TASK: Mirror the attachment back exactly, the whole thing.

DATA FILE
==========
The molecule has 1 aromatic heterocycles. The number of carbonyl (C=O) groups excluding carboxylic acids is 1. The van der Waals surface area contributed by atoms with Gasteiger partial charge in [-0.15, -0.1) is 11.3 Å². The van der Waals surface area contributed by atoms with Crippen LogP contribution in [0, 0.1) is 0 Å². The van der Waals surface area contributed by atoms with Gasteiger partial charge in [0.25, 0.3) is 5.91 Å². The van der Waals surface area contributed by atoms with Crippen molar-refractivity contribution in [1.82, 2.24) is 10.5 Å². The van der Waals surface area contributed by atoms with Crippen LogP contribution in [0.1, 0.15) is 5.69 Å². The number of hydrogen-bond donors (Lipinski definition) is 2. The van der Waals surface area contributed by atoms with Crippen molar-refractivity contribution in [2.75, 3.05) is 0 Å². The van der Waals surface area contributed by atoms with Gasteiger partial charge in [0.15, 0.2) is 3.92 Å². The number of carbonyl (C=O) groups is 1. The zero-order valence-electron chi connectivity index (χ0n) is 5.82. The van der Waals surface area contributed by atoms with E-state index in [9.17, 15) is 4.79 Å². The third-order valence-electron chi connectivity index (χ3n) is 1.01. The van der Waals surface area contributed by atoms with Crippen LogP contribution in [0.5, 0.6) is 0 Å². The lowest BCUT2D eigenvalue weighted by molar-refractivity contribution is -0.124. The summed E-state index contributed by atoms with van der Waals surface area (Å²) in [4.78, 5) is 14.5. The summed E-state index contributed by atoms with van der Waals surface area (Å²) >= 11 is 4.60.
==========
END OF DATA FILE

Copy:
The molecule has 1 aromatic heterocycles. The number of carbonyl (C=O) groups excluding carboxylic acids is 1. The van der Waals surface area contributed by atoms with Gasteiger partial charge in [-0.15, -0.1) is 11.3 Å². The van der Waals surface area contributed by atoms with Crippen LogP contribution in [0, 0.1) is 0 Å². The van der Waals surface area contributed by atoms with Gasteiger partial charge in [0.25, 0.3) is 5.91 Å². The van der Waals surface area contributed by atoms with Crippen molar-refractivity contribution in [1.82, 2.24) is 10.5 Å². The van der Waals surface area contributed by atoms with Crippen LogP contribution in [0.1, 0.15) is 5.69 Å². The number of hydrogen-bond donors (Lipinski definition) is 2. The van der Waals surface area contributed by atoms with Crippen molar-refractivity contribution in [2.75, 3.05) is 0 Å². The van der Waals surface area contributed by atoms with Gasteiger partial charge in [0.15, 0.2) is 3.92 Å². The number of carbonyl (C=O) groups is 1. The zero-order valence-electron chi connectivity index (χ0n) is 5.82. The van der Waals surface area contributed by atoms with E-state index in [9.17, 15) is 4.79 Å². The third-order valence-electron chi connectivity index (χ3n) is 1.01. The van der Waals surface area contributed by atoms with Crippen LogP contribution in [0.5, 0.6) is 0 Å². The lowest BCUT2D eigenvalue weighted by molar-refractivity contribution is -0.124. The summed E-state index contributed by atoms with van der Waals surface area (Å²) in [4.78, 5) is 14.5. The summed E-state index contributed by atoms with van der Waals surface area (Å²) >= 11 is 4.60.